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Refugee Health Cuts: The Context, The Current Coverage, and The Call to Action


I Introduction
II The context
III The current coverage
IV The call to action
V Resources

--Submitted by Ritika Goel

I Introduction

What happens when a government decides that instead of protecting and providing for the most marginalized people in the society, it will instead attack and deny services to them? The 2012 cuts to the refugee health program in Canada have been an exercise in determining exactly that.

By now, the Conservative government’s cuts to the Interim Federal Health (IFH) Program ( are infamous. The program went from one which provided hospital and physician services, as well as important supplemental coverage for medications, and basic dental and vision care for refugees and refugee claimants, to one that forced healthcare providers to implement cruel immigration policies. The government’s cuts left a system that denied effectively all healthcare services to refugee claimants coming from any one of 37 countries, referred to as Designated Countries of Origin ( It also cut funding for drugs, dental, and vision care for all refugee claimants and privately-sponsored refugees.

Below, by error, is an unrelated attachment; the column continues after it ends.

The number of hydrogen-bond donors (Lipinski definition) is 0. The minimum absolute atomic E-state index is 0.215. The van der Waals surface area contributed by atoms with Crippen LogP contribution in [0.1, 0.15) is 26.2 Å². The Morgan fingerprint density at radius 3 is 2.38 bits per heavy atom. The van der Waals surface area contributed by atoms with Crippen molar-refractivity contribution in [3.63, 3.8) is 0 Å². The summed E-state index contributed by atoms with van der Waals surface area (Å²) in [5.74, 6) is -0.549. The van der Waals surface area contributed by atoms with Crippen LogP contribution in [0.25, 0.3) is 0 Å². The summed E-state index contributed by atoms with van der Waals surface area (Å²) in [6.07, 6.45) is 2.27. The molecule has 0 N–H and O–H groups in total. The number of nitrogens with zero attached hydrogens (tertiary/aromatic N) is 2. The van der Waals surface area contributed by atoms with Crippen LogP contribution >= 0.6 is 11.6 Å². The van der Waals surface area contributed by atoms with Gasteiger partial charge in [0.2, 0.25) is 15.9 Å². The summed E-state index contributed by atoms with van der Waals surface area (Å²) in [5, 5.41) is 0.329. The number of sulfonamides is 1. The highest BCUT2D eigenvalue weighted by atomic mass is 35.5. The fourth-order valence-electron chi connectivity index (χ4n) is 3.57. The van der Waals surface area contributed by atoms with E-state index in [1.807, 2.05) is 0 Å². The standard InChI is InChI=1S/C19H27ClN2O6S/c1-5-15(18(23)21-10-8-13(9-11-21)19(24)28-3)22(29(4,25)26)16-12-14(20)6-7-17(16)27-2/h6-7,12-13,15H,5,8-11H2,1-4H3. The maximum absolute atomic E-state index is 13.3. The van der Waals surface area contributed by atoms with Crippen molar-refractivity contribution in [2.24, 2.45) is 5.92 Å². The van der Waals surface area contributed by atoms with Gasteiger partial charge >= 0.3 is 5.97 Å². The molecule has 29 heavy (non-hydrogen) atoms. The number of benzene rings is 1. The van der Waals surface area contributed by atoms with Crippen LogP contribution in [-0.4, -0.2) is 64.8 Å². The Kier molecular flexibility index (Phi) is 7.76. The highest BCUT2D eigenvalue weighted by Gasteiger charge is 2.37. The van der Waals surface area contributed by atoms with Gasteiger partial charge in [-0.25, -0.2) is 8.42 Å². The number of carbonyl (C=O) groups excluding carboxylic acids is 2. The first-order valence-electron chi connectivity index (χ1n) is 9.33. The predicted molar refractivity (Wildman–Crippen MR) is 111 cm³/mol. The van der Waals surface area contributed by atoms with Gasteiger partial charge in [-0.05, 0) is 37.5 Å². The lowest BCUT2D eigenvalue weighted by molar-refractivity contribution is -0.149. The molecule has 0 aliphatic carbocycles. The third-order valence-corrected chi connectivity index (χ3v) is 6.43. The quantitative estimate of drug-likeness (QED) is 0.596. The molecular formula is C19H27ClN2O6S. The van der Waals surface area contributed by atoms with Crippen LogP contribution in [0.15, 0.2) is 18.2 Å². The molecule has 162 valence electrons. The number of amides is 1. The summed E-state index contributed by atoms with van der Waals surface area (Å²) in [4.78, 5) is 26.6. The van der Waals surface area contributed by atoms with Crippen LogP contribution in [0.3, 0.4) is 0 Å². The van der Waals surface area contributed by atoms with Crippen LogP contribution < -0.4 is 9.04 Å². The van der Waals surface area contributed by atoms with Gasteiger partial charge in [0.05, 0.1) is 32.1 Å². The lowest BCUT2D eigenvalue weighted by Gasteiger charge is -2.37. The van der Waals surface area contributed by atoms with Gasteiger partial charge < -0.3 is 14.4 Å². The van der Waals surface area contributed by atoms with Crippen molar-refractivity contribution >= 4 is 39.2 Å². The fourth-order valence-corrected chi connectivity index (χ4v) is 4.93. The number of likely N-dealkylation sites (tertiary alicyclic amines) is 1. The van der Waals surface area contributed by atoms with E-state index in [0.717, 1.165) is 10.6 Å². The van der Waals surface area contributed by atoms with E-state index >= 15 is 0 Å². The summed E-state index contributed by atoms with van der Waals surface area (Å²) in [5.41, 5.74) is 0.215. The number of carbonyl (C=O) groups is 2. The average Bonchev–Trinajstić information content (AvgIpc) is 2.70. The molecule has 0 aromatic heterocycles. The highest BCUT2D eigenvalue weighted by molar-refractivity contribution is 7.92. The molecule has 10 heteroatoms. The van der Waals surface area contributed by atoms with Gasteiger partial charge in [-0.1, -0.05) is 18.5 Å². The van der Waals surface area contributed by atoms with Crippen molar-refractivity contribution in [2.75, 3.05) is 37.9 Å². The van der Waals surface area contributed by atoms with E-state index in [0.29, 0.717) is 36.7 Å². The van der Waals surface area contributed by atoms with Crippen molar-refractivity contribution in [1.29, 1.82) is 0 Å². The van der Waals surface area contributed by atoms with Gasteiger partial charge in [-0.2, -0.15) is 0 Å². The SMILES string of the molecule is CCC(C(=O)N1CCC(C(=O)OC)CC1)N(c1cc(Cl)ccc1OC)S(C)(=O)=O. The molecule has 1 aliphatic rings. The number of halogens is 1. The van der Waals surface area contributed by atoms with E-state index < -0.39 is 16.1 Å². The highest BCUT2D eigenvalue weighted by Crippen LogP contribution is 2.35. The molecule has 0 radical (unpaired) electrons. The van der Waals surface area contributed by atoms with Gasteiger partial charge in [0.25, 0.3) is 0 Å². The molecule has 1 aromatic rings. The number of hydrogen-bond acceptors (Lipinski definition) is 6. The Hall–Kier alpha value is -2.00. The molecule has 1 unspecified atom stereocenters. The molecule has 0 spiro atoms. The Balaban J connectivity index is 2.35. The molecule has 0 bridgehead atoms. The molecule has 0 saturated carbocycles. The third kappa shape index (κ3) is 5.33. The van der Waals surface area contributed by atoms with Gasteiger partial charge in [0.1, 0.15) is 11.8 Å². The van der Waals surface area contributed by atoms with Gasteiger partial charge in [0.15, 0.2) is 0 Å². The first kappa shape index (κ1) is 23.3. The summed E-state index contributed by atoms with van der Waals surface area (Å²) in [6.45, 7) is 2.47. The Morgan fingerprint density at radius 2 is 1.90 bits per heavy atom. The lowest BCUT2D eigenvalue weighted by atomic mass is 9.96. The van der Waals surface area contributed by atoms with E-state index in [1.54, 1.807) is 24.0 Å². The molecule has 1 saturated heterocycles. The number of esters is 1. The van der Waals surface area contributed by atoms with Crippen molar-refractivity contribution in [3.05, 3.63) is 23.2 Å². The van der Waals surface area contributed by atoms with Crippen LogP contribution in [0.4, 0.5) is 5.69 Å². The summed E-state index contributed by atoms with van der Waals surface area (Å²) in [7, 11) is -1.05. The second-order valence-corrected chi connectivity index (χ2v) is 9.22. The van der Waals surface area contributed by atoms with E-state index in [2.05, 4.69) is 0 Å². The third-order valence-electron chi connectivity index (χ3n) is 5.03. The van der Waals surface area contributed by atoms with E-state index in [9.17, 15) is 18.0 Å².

As a result, ( many pregnant women have been denied prenatal and obstetrical care, at least one refugee claimant was denied chemotherapy ( for his cancer treatment, and many have been wrongfully denied care due to the confusion created by a two-tier system based on country of origin.

II The context

For many, the government’s cuts to the IFH program were unsurprising as they came in line with a long list of regressive immigration policy changes in the past several years, which follow several trends. The first trend has been to make it more difficult for certain vulnerable groups to come to Canada, namely refugees, parents and grandparents, and spouses.